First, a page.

Effects of Financial System Size and Structure on the Real Economy: What do we know and what do we not know?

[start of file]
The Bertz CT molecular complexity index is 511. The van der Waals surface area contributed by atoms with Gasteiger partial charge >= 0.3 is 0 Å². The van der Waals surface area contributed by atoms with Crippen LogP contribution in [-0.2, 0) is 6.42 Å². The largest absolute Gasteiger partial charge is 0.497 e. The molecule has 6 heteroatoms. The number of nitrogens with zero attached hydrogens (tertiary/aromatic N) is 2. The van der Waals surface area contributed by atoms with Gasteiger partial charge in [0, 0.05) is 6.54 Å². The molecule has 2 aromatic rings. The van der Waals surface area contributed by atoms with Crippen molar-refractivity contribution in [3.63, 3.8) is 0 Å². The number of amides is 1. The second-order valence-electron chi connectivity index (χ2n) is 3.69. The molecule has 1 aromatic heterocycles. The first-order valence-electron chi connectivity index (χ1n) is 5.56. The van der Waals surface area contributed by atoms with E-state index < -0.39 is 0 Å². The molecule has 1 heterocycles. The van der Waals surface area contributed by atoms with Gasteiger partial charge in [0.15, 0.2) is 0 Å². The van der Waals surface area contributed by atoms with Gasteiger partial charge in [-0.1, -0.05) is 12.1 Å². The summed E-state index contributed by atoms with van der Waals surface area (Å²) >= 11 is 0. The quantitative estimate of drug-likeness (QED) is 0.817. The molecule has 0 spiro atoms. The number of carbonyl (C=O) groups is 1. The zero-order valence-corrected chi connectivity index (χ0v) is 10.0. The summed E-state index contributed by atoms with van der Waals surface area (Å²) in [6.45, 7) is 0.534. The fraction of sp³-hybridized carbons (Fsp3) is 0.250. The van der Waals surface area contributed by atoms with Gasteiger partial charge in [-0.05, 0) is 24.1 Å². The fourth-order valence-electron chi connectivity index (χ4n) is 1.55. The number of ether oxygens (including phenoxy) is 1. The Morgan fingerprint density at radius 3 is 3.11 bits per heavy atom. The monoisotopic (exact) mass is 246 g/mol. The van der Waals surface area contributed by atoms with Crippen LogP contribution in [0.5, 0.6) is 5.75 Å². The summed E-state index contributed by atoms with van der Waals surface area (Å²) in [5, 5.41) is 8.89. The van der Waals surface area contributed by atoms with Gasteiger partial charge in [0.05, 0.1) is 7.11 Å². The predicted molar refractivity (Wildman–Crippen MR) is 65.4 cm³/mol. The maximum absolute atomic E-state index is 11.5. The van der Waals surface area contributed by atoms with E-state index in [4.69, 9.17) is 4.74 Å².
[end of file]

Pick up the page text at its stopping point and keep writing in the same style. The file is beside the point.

This paper reviews the banking and finance literature and seeks to summarize the current state of knowledge on the relationship between financial system characteristics and real economic outcomes.1 A particular focus is the influence that these characteristics (financial system size, financial market concentration, system diversity, size of institutions, type and mandate of financial institutions) have on outcomes such as access to finance by firms, the cost of finance, financial stability and the provision of sustainable finance . Financial system structures and cultures evolve over decades and are path-dependent. They cannot be changed overnight, but are shaped by policies and regulations. The Glass-Steagall Act of 1933, which separated the activities of commercial banks, investment banks, securities firms and insurance companies in the US, as well as its repeal through the Gramm-Leach-Bliley Act of 1999 are prime examples of how legislation can profoundly change the structure of financial systems – for the better or worse. Steps taken to address financial stability concerns over global systemically important banking organizations by requiring capital surcharges, among others, are another example of public intervention that may shape market structures Questions over the optimum shape and size of the financial system are therefore of real and practical importance. Given that the findings of the literature are partly ambiguous and sometimes contradictory, many questions remain open and await further empirical investigation. The paper hence tries to take a balanced and cautious approach to adequately summarize what can be learned from the existing literature, and highlight where the evidence remains patchy or vague.